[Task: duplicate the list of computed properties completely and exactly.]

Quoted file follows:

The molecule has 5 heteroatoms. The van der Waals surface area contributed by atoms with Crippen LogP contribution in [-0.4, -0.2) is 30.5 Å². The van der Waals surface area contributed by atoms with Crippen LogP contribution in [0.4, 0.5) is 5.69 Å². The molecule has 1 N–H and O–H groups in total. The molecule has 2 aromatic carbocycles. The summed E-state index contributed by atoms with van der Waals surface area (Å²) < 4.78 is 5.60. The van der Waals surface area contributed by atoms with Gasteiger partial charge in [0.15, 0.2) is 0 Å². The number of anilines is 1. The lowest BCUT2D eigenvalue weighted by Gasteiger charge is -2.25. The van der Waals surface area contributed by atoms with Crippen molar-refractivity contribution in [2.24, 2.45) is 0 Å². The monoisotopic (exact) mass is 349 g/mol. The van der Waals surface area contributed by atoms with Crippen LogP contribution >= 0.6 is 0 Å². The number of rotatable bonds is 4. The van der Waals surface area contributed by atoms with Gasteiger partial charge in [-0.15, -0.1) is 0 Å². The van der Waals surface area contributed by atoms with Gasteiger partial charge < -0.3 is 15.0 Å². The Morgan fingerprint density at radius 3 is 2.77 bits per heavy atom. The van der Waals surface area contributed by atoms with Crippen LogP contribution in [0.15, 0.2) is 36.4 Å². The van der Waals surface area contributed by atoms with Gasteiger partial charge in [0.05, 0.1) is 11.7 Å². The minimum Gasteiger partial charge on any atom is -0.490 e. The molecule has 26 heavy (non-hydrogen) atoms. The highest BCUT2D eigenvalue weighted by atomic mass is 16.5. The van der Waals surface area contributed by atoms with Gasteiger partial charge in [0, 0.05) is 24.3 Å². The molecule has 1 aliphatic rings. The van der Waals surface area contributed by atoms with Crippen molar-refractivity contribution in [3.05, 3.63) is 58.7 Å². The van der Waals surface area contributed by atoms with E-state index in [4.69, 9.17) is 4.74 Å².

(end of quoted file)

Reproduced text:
The molecule has 5 heteroatoms. The van der Waals surface area contributed by atoms with Crippen LogP contribution in [-0.4, -0.2) is 30.5 Å². The van der Waals surface area contributed by atoms with Crippen LogP contribution in [0.4, 0.5) is 5.69 Å². The molecule has 1 N–H and O–H groups in total. The molecule has 2 aromatic carbocycles. The summed E-state index contributed by atoms with van der Waals surface area (Å²) < 4.78 is 5.60. The van der Waals surface area contributed by atoms with Gasteiger partial charge in [0.15, 0.2) is 0 Å². The number of anilines is 1. The lowest BCUT2D eigenvalue weighted by Gasteiger charge is -2.25. The van der Waals surface area contributed by atoms with Crippen molar-refractivity contribution in [2.24, 2.45) is 0 Å². The monoisotopic (exact) mass is 349 g/mol. The van der Waals surface area contributed by atoms with Crippen LogP contribution >= 0.6 is 0 Å². The number of rotatable bonds is 4. The van der Waals surface area contributed by atoms with Gasteiger partial charge in [-0.15, -0.1) is 0 Å². The van der Waals surface area contributed by atoms with Gasteiger partial charge < -0.3 is 15.0 Å². The Morgan fingerprint density at radius 3 is 2.77 bits per heavy atom. The van der Waals surface area contributed by atoms with Crippen LogP contribution in [0.15, 0.2) is 36.4 Å². The van der Waals surface area contributed by atoms with Gasteiger partial charge in [0.05, 0.1) is 11.7 Å². The minimum Gasteiger partial charge on any atom is -0.490 e. The molecule has 26 heavy (non-hydrogen) atoms. The highest BCUT2D eigenvalue weighted by atomic mass is 16.5. The van der Waals surface area contributed by atoms with Gasteiger partial charge in [0, 0.05) is 24.3 Å². The molecule has 1 aliphatic rings. The van der Waals surface area contributed by atoms with Crippen molar-refractivity contribution in [3.05, 3.63) is 58.7 Å². The van der Waals surface area contributed by atoms with E-state index in [4.69, 9.17) is 4.74 Å².